The Royals have used fewer pinch-hitters this postseason (two) than the A's (three). This isn't anything unusual for Yost. In the BP Annual last winter, Chris Jaffe noted that Yost is the perennial favorite for complete games by his position players, and this year his Royals finished last in the league in pinch-hitting appearances by about a two-month margin. There's not a left-hander on the bench, besides Dyson, who—well, let's just say there's not a left-handed hitter on the bench. Of course, things get different in NL parks, and Butler (and perhaps Willingham) will get a shot to bat for pitchers late in games. It'll be interesting to see whether Bochy saves a lefty for Moustakas, who is extremely vulnerable to that lefty funk, but who is also the one power lefty in this lineup Yost could pinch-hit for, setting up a Butler/Lopez or Butler/Affeldt matchup. Even this year—even this year!—Butler hit .321/.387/.460, and his platoon splits have always been country breakfast-sized.
Of course, Yost will use his bench—just for different means. Depending on when Aoki's spot comes up in the order, and whether Aoki reaches, Jarrod Dyson will generally enter in the sixth or seventh inning as a pinch-runner or defensive replacement when the Royals lead. This turns the Royals' defense into something they'll write books about someday, books with unhinged asides about cryptology and the gold standard and the assassination of Marien Ngouabi. Yost can get away with burning his best pinch-runner like this because Dyson isn't his best pinch-runner: Terrance Gore, the fastest man in the AL, has now appeared in 14 career games as a pinch-runner and stolen eight bases without being caught. Interestingly, he didn't steal in either chance he had during the ALCS, each time with Zach Britton—a lefty—on the mound. But Gore did steal thrice against lefties in the regular season, so no reason to think that's an issue.
Colon and Willingham (and, probably, Kratz) exist primarily to replace whoever Gore runs for.
Juan Perez is a defensive specialist and one of the very worst hitters in baseball. Bochy started him against left-hander Gio Gonzalez, the only time the Giants have faced a lefty so far. Would he do it again against Vargas in Game Four? He might instead devote his energies to prayer, specifically for Mike Morse's tender oblique. Matt Duffy got down a clutch sacrifice bunt, but hits like Juan Perez. Other than Morse, Susac is the best hitter on the bench, but Bochy has been cautious about bringing him into games, as most managers are about their catching safety net. Unless Morse is able to start in left, the Giants won't carry any lefty on the bench, setting up an epic Joaquin Arias pinch-hitting appearance against Wade Davis to look forward to.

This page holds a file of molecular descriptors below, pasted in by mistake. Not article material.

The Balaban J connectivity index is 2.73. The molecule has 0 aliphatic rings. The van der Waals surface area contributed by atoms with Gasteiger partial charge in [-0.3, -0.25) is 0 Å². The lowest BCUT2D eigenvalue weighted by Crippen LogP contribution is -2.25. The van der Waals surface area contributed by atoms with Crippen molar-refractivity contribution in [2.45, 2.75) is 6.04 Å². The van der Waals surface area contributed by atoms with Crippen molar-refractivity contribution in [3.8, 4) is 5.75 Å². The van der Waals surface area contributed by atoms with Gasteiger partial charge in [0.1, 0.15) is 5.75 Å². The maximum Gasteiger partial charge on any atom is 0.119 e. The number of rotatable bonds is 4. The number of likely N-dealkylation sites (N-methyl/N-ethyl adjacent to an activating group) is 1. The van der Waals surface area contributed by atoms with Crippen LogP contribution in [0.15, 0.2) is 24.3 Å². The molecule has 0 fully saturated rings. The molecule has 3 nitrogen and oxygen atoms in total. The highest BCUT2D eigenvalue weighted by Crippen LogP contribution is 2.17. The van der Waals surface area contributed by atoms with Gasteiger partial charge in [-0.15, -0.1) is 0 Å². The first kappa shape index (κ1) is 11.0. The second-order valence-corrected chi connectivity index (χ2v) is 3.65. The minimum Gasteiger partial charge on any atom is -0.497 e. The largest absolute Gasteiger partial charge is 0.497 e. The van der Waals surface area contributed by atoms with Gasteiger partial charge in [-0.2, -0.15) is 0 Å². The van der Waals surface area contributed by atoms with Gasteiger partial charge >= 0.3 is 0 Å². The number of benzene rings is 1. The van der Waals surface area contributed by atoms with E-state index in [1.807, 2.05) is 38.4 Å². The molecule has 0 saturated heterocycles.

It's also possible the Giants could carry Gary Brown as the fast guy, likely instead of Duffy. Brown was on the wild card and NLDS rosters but he hasn't been brought in to run yet, showing either a gap between Bochy's strategy for his bench and Yost's, or a gap between Brown's speed and Gore's. (It's a little of both.) Brown appeared once in the postseason, in the 18th inning. If he makes the roster and a game goes 18 or more innings, you'll see him.
Bumgarner has already thrown 32 innings in this postseason, and his next inning will push him over 250 for the season, but there's no sign yet that he's wearing down: His average fastball velocity is actually moving up, from 92.5 mph in July to 92.9 mph in August to 93.1 mph in September to 93.8 mph in October. His only two starts of the year with an average heater 94 mph or hotter: the Wild Card game, and the clinching Game Five of the NLCS. As we noted before the postseason began, Bumgarner's four-seam fastball is one of the few "80" pitches in the league—a whiff rate that is three standard deviations higher than average. It's arguably getting better as he goes deeper into the season: The whiff rate has shrunk some, but he's throwing it for more strikes, and nobody is squaring it up. Opponents this October are hitting .132 against his four-seamer, with a .132 slugging percentage, which means—well, you know what that means.
After five postseason starts, Ryan Vogelsong's magic wandoo finally ran out in the NLCS. Like Bumgarner, he has added velocity late in the season, topping 95 mph against Washington—he had thrown only two pitches harder than 94 mph since the start of the 2013 season. Bochy will stick with him in Game Four instead of replacing him with Yusmeiro Petit, who has thrown nine dominant innings in long relief, and who struck out 46 (against just five walks) in 37 innings over six late-season starts.
Hudson has regained the exceptional control that carried him through a string of dominant April and May starts; it's been two months since he walked more than two in a game, with all but one of those starts including one walk or fewer. Peavy has now made seven postseason starts and is still trying to get the 18th out in one. Of course, if postseason history in a small number of starts was all that important...
...the Royals would be considering replacing James Shields in the rotation. They're not. Shields will start Game One and you'd imagine that there might be talk of bringing him back on short rest if the Royals find themselves down going into Game Four or Game Seven. He has leaned heavily on the cutter during this postseason, and opponents have been elevating it more than usual. That doesn't sound so bad—that outfield!—but between the three home runs and the .360 BABIP (behind 36 percent line drive rate) he's been hit fairly hard.